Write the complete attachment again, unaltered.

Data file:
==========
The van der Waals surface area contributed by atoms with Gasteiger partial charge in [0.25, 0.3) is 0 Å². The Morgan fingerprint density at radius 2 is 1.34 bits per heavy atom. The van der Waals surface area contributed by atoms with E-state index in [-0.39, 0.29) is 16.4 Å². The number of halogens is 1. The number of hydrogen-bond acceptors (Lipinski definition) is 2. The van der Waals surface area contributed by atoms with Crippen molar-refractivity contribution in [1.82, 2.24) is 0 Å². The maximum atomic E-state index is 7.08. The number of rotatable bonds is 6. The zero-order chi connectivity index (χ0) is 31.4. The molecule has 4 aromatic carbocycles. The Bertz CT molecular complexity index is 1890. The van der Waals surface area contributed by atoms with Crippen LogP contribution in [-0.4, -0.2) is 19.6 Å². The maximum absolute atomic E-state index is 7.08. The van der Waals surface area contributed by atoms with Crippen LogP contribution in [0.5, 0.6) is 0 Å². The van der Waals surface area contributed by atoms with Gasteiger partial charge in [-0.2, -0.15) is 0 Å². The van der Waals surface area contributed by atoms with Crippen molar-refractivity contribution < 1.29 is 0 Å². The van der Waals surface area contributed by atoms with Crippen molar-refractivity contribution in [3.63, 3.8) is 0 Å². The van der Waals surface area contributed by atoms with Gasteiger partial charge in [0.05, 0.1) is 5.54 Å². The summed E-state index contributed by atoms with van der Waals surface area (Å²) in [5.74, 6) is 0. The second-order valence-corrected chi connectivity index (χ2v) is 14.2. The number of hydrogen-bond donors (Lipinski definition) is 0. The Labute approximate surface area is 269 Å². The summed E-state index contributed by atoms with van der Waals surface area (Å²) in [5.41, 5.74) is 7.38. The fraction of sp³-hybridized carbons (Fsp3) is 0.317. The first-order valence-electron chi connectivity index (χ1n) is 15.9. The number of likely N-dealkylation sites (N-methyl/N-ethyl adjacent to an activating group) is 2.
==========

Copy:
The van der Waals surface area contributed by atoms with Gasteiger partial charge in [0.25, 0.3) is 0 Å². The Morgan fingerprint density at radius 2 is 1.34 bits per heavy atom. The van der Waals surface area contributed by atoms with E-state index in [-0.39, 0.29) is 16.4 Å². The number of halogens is 1. The number of hydrogen-bond acceptors (Lipinski definition) is 2. The van der Waals surface area contributed by atoms with Crippen molar-refractivity contribution in [1.82, 2.24) is 0 Å². The maximum atomic E-state index is 7.08. The number of rotatable bonds is 6. The zero-order chi connectivity index (χ0) is 31.4. The molecule has 4 aromatic carbocycles. The Bertz CT molecular complexity index is 1890. The van der Waals surface area contributed by atoms with Crippen LogP contribution in [-0.4, -0.2) is 19.6 Å². The maximum absolute atomic E-state index is 7.08. The van der Waals surface area contributed by atoms with Crippen LogP contribution in [0.5, 0.6) is 0 Å². The van der Waals surface area contributed by atoms with Gasteiger partial charge in [-0.2, -0.15) is 0 Å². The van der Waals surface area contributed by atoms with Crippen molar-refractivity contribution < 1.29 is 0 Å². The van der Waals surface area contributed by atoms with Crippen molar-refractivity contribution in [3.63, 3.8) is 0 Å². The van der Waals surface area contributed by atoms with Gasteiger partial charge in [0.05, 0.1) is 5.54 Å². The summed E-state index contributed by atoms with van der Waals surface area (Å²) in [5.74, 6) is 0. The second-order valence-corrected chi connectivity index (χ2v) is 14.2. The number of hydrogen-bond donors (Lipinski definition) is 0. The Labute approximate surface area is 269 Å². The summed E-state index contributed by atoms with van der Waals surface area (Å²) in [5.41, 5.74) is 7.38. The fraction of sp³-hybridized carbons (Fsp3) is 0.317. The first-order valence-electron chi connectivity index (χ1n) is 15.9. The number of likely N-dealkylation sites (N-methyl/N-ethyl adjacent to an activating group) is 2.